Balancing living a life, continuing to work and staying safe has been very stressful.
Our Take: The Year of Living Dangerously
By mid-March, I will be fully vaccinated for COVID-19. Eerily, the date for my second and last injection is March 12. I say eerily because it was on Friday, March 13, 2020, that we learned that The Smooth Jazz Cruise ‘20.2 was cancelled. It was scheduled to depart the next day. Having spent the entire week pleading with the cruise line for this result, that it happened at the last minute and only after some folks had arrived in Miami minimized some of the new found relief, but it was a relief nonetheless. No one would get sick on our cruise. No one who wanted to cancel their sailing would lose their payments.
But the impact of that day brought home the reality of the pandemic and the risks that we all faced and have continued to face for quite some time. For me, it will be a full year. A full year of doing whatever is necessary to avoid COVID-19. Balancing living a life, continuing to work and staying safe has been very stressful. Many of you have shared your own feelings about doing the same.
Securing the vaccination was neither easy nor accomplished without angst. However, I will add that my vaccination experience, once an appointment was secured, was wonderful. Efficient, friendly, informative and respectful. There is no joy in being vaccinated, but there is a significant unburdening that can be mistaken for happiness. I could see that emotion in the eyes of the countless number of 65+ year old folks being vaccinated with me. They were eager to do so, diligent in following the instructions and very kind to those volunteers administering the vaccinations.
Having spent an entire year with one mission at the forefront of our minds and thoughts — that being not getting sick — I will be curious to see what our emotions and thoughts are going forward. Even a fear can become so much a part of your life that its absence leaves a void. Recognizing this, I have decided to take matters in my own hands and fill that void with good stuff. Of course, focusing on our music is at the heart of it all.
Programming the Cruises. The programming of our four jazz sailings in 2022 has begun in earnest. As you know there are several aspects to our process. Of course, we have to schedule the music performances. Most of that is done by our amazing Music Directors (Eric Marienthal for The Smooth Jazz Cruises and Shelly Berg for The Jazz Cruise). Filling all the slots with exciting musical performances and creating a schedule that works for the musicians, the staff, the crew, and for you, our wonderful guests, is a huge task. Though the music portion is the most obvious aspect of programming, properly selecting and placing all of the other events, parties and shows presents its own set of challenges. Brian Rachko, our Production Manager, Aubrey and Brad Pavlik, our Hospitality and Guest Relations Managers, and several of us in St. Louis are actively involved in those aspects of the cruises.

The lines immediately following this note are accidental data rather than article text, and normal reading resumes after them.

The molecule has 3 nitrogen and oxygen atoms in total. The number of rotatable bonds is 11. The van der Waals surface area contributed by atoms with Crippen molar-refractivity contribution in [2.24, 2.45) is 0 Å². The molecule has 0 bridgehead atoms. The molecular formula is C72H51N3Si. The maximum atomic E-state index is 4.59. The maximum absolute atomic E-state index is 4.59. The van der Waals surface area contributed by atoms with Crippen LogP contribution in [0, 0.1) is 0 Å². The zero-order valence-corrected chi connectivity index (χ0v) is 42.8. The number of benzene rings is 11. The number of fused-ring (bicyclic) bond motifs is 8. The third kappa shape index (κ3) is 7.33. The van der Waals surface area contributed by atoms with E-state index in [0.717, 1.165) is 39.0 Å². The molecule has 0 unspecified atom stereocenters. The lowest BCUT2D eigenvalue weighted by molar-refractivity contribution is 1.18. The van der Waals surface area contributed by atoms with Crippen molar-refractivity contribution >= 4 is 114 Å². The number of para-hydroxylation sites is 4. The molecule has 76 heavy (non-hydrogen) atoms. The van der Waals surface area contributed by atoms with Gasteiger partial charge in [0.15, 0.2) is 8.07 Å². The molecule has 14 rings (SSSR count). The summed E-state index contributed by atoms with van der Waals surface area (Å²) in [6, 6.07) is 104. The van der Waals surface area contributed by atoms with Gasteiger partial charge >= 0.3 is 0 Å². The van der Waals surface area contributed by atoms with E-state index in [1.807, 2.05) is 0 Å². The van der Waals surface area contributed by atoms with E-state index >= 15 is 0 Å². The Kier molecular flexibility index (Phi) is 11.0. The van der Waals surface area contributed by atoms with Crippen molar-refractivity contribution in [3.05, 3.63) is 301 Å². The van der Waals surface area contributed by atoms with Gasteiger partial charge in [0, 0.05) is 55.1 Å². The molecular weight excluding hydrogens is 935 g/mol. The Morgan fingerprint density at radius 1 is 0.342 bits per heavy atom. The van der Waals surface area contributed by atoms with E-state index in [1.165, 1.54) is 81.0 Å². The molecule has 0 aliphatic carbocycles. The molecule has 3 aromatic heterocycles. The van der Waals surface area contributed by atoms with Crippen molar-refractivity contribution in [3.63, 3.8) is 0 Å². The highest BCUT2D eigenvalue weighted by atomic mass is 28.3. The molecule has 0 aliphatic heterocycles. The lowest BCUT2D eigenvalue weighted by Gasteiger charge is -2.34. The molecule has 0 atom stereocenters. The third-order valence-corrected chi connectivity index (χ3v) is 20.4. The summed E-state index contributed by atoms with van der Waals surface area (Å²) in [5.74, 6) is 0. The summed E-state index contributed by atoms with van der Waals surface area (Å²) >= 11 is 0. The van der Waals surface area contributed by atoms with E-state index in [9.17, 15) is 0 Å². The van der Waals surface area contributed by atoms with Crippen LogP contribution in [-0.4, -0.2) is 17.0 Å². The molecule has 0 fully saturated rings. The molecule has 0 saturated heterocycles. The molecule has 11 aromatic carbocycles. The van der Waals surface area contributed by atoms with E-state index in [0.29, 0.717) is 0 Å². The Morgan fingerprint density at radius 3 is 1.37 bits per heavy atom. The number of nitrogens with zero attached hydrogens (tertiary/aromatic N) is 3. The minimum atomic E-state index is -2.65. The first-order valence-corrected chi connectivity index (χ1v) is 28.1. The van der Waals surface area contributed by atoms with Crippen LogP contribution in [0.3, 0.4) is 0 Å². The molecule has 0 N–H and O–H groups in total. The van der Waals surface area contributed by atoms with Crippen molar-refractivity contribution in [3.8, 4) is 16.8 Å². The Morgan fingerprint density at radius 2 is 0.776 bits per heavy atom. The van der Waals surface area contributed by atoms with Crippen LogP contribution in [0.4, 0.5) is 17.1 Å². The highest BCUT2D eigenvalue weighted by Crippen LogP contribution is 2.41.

Policies. Whether the issue is seating, photographs, dining choices or health and safety matters, each year we carefully examine the rules and procedures that govern our cruise programs. Though it is too early to decide what level of precautions we will embrace for our upcoming sailings, the relief of being vaccinated may encourage us to make vaccination a prerequisite to sailing. If so, we would call our program “No Vax, No Sax!” Proponents of another catchphrase, “No Unprotected Sax,” are currently under psychiatric observation and treatment, and will soon be required to undergo sensitivity training prior to the cruise season. They will continue their social distancing protocol long after the pandemic ends.
Music, Music, Music. We are also listening to as much new music as possible. It is almost time to prepare the lineups for the ’23 sailings. We have some amazing surprises already under contract. The return of live music is intoxicating, filled with hope and excitement. Undoubtedly, that we have been without live music has heightened our appreciation of the magic of music and the thrill of sharing a live performance with others in the audience as well as those on the bandstand.
Checking on our Jazz Community. The past year has been difficult for anyone connected to the jazz world. That includes Artists, Musicians, Crew, Jazz Clubs, Jazz Organizations, Record Companies and more. We are checking on how everyone is doing, assessing where our efforts can be helpful and working to provide support where and how we can. As time and events unfold, we will share some of our observations and undertakings. In the interim, we urge you to keep up with any jazz club opening, jazz show or other similar event that may be happening in your area. Besides enjoying some live music, your support at this time means more than ever.